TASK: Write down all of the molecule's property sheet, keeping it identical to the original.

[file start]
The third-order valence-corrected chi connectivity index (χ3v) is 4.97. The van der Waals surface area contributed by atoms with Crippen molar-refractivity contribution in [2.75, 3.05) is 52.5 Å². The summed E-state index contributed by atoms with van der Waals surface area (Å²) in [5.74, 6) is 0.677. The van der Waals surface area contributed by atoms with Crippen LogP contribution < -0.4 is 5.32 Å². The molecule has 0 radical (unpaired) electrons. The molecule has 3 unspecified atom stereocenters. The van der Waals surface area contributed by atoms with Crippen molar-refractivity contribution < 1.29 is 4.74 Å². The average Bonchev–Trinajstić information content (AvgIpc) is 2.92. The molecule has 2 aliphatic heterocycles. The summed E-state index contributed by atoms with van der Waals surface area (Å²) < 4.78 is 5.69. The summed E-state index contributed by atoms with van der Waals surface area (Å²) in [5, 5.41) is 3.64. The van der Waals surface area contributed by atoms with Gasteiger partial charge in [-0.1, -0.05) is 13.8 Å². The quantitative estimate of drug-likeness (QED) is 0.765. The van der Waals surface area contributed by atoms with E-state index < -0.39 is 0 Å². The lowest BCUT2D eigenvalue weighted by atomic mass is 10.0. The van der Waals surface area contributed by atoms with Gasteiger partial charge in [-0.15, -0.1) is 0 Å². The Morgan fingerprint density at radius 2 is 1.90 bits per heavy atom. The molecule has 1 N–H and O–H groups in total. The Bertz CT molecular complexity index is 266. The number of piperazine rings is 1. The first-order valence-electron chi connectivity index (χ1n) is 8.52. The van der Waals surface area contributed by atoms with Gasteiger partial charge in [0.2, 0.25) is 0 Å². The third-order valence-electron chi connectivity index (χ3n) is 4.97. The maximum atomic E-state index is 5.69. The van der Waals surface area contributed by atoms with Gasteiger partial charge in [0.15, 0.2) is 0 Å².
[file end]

The third-order valence-corrected chi connectivity index (χ3v) is 4.97. The van der Waals surface area contributed by atoms with Crippen molar-refractivity contribution in [2.75, 3.05) is 52.5 Å². The summed E-state index contributed by atoms with van der Waals surface area (Å²) in [5.74, 6) is 0.677. The van der Waals surface area contributed by atoms with Crippen LogP contribution < -0.4 is 5.32 Å². The molecule has 0 radical (unpaired) electrons. The molecule has 3 unspecified atom stereocenters. The van der Waals surface area contributed by atoms with Crippen molar-refractivity contribution < 1.29 is 4.74 Å². The average Bonchev–Trinajstić information content (AvgIpc) is 2.92. The molecule has 2 aliphatic heterocycles. The summed E-state index contributed by atoms with van der Waals surface area (Å²) < 4.78 is 5.69. The summed E-state index contributed by atoms with van der Waals surface area (Å²) in [5, 5.41) is 3.64. The van der Waals surface area contributed by atoms with Gasteiger partial charge in [-0.1, -0.05) is 13.8 Å². The quantitative estimate of drug-likeness (QED) is 0.765. The van der Waals surface area contributed by atoms with E-state index < -0.39 is 0 Å². The lowest BCUT2D eigenvalue weighted by atomic mass is 10.0. The van der Waals surface area contributed by atoms with Gasteiger partial charge in [-0.15, -0.1) is 0 Å². The Morgan fingerprint density at radius 2 is 1.90 bits per heavy atom. The molecule has 1 N–H and O–H groups in total. The Bertz CT molecular complexity index is 266. The number of piperazine rings is 1. The first-order valence-electron chi connectivity index (χ1n) is 8.52. The van der Waals surface area contributed by atoms with Gasteiger partial charge in [0.2, 0.25) is 0 Å². The third-order valence-electron chi connectivity index (χ3n) is 4.97. The maximum atomic E-state index is 5.69. The van der Waals surface area contributed by atoms with Gasteiger partial charge in [0.15, 0.2) is 0 Å².